Collaboration with UNC Charlotte Scientists Advance Understanding of Chemokine Activity

Irina Nesmelova, PhD, assistant professor in UNC Charlotte’s Department of Physics and Optical Sciences, studies the effect of protein heterodimer formation on the biological activity of a family of cytokines that guide the migration of leukocytes during normal and inflammatory conditions. By understanding the change in biological activity that results from the formation of heterodimers, she is investigating the link between controlling chemokine activity and chronic diseases like cancer.

Working with scientists at the David H. Murdock Research Institute (DHMRI) and Associate Professor Didier Dréau, PhD, in the UNC Charlotte’s Department of Biological Sciences, 11 chemokines were analyzed using a ThermoOrbitrap ™ mass spectrometer with a nanoelectrospray ionization source. The method determined which chemokines most preferentially form heterodimers among an assortment of platelet-derived chemokines.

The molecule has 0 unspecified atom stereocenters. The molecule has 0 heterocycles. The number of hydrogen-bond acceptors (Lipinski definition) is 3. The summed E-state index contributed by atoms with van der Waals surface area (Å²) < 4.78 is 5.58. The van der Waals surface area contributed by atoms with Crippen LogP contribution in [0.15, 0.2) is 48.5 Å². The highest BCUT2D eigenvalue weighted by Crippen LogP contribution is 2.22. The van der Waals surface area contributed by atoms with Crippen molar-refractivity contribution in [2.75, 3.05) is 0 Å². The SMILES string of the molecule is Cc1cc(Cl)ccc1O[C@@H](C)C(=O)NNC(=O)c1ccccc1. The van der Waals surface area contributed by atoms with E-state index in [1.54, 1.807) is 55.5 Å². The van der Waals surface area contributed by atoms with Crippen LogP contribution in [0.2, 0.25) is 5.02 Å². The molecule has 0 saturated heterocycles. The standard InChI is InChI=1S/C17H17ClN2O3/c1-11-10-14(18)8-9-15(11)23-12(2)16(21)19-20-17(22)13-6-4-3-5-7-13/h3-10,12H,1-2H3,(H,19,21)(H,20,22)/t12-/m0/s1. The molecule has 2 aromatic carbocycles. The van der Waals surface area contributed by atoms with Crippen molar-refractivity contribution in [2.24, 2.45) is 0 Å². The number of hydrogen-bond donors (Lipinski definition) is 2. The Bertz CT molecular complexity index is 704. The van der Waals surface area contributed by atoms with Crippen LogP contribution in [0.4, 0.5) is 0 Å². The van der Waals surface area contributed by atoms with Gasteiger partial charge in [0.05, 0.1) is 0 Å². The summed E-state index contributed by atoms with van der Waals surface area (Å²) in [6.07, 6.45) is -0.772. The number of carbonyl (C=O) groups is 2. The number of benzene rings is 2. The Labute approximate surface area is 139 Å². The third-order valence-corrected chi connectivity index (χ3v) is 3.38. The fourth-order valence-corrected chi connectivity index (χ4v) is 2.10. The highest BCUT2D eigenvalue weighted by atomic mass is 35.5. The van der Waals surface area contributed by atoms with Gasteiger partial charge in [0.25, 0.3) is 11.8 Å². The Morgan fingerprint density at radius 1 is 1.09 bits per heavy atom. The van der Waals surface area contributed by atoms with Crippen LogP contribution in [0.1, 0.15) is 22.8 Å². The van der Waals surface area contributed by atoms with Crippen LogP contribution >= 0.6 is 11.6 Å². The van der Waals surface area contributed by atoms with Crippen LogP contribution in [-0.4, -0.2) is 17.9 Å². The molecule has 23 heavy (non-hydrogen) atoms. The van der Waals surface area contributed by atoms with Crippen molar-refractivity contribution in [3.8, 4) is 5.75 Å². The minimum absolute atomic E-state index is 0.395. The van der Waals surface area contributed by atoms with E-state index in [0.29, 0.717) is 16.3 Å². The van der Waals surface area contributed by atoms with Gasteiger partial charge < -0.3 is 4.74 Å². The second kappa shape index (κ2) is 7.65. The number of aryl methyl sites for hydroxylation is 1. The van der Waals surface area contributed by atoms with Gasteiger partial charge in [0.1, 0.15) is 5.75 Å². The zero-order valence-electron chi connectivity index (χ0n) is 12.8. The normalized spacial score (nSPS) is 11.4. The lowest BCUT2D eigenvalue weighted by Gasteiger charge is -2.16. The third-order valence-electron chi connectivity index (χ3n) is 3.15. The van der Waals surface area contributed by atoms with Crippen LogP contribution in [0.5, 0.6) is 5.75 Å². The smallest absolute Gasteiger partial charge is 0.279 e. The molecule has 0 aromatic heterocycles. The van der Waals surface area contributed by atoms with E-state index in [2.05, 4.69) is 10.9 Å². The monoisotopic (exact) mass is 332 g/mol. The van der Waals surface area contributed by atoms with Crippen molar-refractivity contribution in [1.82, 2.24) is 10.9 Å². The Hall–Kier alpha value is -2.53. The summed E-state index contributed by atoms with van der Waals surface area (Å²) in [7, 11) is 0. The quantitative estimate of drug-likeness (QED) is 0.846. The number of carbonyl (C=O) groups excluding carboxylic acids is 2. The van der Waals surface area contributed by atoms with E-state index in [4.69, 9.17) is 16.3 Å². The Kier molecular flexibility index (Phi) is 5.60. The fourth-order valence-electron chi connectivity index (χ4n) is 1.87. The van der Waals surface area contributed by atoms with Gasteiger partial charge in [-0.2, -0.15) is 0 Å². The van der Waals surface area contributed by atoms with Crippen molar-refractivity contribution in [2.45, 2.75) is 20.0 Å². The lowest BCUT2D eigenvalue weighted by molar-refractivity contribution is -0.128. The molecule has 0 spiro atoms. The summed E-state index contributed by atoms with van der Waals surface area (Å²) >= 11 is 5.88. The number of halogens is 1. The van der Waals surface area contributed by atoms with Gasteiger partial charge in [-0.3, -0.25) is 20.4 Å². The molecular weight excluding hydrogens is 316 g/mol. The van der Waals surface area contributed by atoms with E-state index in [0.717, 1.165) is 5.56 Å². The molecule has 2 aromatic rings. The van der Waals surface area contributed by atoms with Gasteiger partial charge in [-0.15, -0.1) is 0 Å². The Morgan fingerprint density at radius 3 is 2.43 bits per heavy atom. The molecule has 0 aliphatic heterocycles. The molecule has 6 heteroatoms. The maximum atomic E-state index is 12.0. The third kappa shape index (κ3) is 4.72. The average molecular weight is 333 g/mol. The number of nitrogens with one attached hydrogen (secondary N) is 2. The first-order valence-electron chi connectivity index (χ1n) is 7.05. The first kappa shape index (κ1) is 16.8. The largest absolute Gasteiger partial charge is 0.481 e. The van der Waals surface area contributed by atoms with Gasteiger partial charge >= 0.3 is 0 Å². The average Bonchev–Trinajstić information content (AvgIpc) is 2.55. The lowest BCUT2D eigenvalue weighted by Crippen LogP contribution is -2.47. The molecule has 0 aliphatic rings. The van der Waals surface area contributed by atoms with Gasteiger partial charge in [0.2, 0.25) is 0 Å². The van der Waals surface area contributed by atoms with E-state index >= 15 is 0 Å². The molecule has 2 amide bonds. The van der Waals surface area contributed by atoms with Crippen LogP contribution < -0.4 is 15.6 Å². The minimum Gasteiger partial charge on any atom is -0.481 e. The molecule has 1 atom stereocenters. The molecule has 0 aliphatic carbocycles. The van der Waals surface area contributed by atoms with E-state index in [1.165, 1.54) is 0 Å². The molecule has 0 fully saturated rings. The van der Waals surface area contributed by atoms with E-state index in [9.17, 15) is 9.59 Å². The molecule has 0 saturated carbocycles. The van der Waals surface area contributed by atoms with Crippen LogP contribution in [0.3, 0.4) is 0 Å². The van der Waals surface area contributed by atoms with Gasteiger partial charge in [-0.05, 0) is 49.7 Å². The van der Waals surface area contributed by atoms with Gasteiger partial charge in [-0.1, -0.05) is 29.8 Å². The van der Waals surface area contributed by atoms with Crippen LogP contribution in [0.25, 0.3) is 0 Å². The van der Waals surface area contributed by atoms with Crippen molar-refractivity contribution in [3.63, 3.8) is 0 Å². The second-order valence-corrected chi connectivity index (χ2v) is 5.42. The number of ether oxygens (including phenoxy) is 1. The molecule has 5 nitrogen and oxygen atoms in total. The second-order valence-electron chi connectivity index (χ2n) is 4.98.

“We particularly focused on two chemokines CXCL7 and CXCL4,” Nesmelova said. “These are the most abundant chemokines released from platelets in high concentrations. We looked at all 11 chemokines and their interaction with these two, and we identified complexes that form strong heterodimers.”

They observed strong heterodimerization between CXCL12 and CXCL4 or CXCL7. Nesmelova and Dréau also found that CXCL4 interacted with CXCL12. “CXCL12 actually promotes breast cancer cell migration, and CXCL4 interacts with it to blocks its migration,” Nesmelova explained.

The preliminary data gained through the use of DHMRI’s mass spectrometry contributed to a National Institutes of Health grant application to further study CXCL4 and CXCL12, screen additional chemokines and conduct NMR experiments to build a structural model, which will assist in the design of a peptide to regulate the activity of these chemokines and breast cancer cell migration.

“I am not a specialist in mass spectrometry so DHMRI ran the experiments, and I analyzed the data,” Nesmelova said. “I find DHMRI to be a great resource. The equipment is excellent, and everyone is very helpful and able to discuss how to design the best experiments.”  

The results were published in the paper “The heterodimerization of platelet-derived chemokines” that was printed in the journal Biochimica et Biophysica Acta (BBA), co-authored by Nesmelova, Dréau and DHMRI scientists.

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